When smart bidding was first introduced over 4 years ago, technologies weren’t as powerful as they are now.

Since mid-2019, automation algorithms have extremely evolved and are now more robust than ever. Backed with matured automated solutions and better training, we have used these solutions ever since at The Reference. We have many colleagues that have adorned the label “digital marketing consultant” here at The Reference, who only now feel like they are finally able to become a marketer.

But what are the reasons a lot of advertisers and consultants have not yet embedded automation in their daily operational tasks as of today?

The lack of control and transparency in search marketing as a result of these automated solutions is often touted as a key argument.

Automation and lack of transparency?

What are the different aspects that are being automated in search marketing and what is their impact on transparency and control?

Bid management

Automated bidding in Google Ads uses machine learning to set the right bid for each and every auction and uses historical data to predict outcomes to help you achieve your goals.

Automatic bidding has been a major paradigm shift in search marketing and is probably the most discussed item with mixed opinions. Letting Google set your bids scares a lot of people and we can understand why.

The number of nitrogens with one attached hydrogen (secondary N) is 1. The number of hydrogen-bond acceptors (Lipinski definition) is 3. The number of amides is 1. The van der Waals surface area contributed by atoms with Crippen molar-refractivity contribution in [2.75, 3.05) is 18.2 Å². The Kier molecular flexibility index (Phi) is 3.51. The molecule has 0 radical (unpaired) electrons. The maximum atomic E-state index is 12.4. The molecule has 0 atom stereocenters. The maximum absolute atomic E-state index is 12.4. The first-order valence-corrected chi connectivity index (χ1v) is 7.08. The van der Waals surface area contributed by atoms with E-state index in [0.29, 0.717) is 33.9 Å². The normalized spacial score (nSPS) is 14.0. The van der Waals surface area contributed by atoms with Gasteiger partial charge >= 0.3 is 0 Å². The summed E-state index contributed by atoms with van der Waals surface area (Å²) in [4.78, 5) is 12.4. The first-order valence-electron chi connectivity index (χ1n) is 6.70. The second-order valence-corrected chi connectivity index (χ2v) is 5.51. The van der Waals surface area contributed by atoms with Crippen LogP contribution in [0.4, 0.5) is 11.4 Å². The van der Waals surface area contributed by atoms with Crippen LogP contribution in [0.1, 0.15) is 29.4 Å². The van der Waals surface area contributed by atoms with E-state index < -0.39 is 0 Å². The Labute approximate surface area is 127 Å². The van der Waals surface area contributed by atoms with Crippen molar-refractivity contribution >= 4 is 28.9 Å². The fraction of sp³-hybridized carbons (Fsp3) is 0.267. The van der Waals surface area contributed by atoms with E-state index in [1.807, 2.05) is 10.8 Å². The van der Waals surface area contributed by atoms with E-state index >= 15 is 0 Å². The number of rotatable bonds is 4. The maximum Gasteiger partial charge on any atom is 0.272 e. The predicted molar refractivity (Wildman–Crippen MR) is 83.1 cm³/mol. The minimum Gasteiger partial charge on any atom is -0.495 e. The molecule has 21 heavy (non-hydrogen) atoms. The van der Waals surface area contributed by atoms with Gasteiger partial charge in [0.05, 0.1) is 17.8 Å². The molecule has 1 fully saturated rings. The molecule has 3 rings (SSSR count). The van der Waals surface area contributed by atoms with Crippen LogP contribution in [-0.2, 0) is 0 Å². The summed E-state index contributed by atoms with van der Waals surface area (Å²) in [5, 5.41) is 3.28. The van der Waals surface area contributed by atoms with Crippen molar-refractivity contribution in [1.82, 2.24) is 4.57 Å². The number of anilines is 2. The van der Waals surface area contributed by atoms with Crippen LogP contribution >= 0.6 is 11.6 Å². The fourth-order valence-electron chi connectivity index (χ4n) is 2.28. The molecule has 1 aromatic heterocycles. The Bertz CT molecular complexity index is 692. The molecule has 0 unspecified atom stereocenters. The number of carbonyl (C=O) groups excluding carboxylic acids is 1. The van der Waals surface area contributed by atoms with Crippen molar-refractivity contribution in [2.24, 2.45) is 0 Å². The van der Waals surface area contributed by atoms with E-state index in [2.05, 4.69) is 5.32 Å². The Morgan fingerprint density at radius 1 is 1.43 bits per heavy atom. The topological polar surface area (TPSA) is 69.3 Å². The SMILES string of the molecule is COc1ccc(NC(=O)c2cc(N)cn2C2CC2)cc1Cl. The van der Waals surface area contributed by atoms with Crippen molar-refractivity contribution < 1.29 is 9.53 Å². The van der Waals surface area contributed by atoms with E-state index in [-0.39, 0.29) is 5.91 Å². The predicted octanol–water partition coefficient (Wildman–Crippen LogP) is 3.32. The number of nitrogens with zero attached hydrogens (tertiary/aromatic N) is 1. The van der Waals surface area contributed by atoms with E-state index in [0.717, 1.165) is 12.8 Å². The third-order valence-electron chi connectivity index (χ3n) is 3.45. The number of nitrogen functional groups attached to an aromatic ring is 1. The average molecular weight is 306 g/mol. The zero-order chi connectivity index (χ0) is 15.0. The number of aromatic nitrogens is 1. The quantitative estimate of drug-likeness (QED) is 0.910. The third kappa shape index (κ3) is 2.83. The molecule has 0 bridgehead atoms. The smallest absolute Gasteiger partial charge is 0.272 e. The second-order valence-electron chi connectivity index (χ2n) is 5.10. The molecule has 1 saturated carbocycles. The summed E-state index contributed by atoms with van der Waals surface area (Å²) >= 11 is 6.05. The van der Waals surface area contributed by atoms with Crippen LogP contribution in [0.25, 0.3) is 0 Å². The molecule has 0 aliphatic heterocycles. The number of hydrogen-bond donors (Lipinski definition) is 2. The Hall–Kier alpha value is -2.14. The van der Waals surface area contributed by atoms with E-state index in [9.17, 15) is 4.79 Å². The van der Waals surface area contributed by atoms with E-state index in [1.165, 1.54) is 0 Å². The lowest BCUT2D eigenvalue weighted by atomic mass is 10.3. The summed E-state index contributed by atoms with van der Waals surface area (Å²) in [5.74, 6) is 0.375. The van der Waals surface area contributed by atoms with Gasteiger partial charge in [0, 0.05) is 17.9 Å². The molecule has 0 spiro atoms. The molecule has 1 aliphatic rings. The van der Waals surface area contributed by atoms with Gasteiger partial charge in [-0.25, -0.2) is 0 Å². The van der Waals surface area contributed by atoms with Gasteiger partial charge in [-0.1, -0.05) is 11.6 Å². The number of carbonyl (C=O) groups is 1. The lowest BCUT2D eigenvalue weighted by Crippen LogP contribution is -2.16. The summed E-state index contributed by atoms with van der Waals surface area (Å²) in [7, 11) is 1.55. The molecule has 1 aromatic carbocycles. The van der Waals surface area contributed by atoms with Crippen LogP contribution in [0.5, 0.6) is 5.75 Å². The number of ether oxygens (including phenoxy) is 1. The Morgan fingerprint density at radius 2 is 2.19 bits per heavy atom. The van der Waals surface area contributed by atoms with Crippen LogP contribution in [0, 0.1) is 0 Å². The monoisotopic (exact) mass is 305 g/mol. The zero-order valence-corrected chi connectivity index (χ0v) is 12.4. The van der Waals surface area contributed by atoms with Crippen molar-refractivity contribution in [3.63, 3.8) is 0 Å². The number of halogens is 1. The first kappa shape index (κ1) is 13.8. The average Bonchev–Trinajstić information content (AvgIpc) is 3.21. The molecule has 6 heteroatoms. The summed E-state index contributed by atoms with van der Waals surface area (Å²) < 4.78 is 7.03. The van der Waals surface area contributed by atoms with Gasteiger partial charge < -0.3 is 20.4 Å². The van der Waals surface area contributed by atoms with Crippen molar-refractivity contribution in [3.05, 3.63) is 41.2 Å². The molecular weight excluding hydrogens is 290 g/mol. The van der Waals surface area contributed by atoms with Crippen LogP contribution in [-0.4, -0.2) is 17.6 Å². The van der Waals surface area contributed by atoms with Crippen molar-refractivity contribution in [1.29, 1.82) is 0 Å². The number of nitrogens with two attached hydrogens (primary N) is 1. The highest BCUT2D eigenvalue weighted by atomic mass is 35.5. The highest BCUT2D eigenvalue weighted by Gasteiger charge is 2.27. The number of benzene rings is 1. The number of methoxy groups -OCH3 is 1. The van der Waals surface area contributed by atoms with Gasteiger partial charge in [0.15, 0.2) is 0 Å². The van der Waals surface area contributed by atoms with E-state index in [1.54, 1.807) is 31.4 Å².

Should you therefore not adopt this technology? Absolutely not.

A savvy marketer will use this technology in a layered approach starting with experiments, evaluations and using the outcomes for other campaigns. When the experiments have guided you towards your ideal way of working, you can start transitioning towards a full implementation.

Ad copy management

Google has launched automated solutions to create semi-automated ads, called responsive text ads.

They are partially automated since they still require our textual input, but ad variations are optimized based on performance. You can use Google’s automated “Ad Strength score” to know how to improve your ad quality.

If you are ready to give away more control and have the machine help you with your ad copy variations, you could opt in to the automated ad suggestions. But again, this is a personal choice and you can even opt out of this feature if you prefer to write your own compelling ads.

Keyword management

All keywords are now semantic instead of syntactic, which means advertisers can drive valuable results for their businesses without having to perform detailed keyword analysis. We used to fully rely on search term insights to evaluate the performances of our campaigns. However, Google recently communicated they would reduce the visibility of search terms shown in reports. This loss of transparency has quickly resulted in a lot of friction from advertisers. And we do understand that.
 However, we would rather advise to focus on the greater picture and review search patterns rather than mining low volume search terms. 

Campaign management

There is a vast range of smart campaign solutions available, ranging from automated display campaigns to automated shopping campaigns.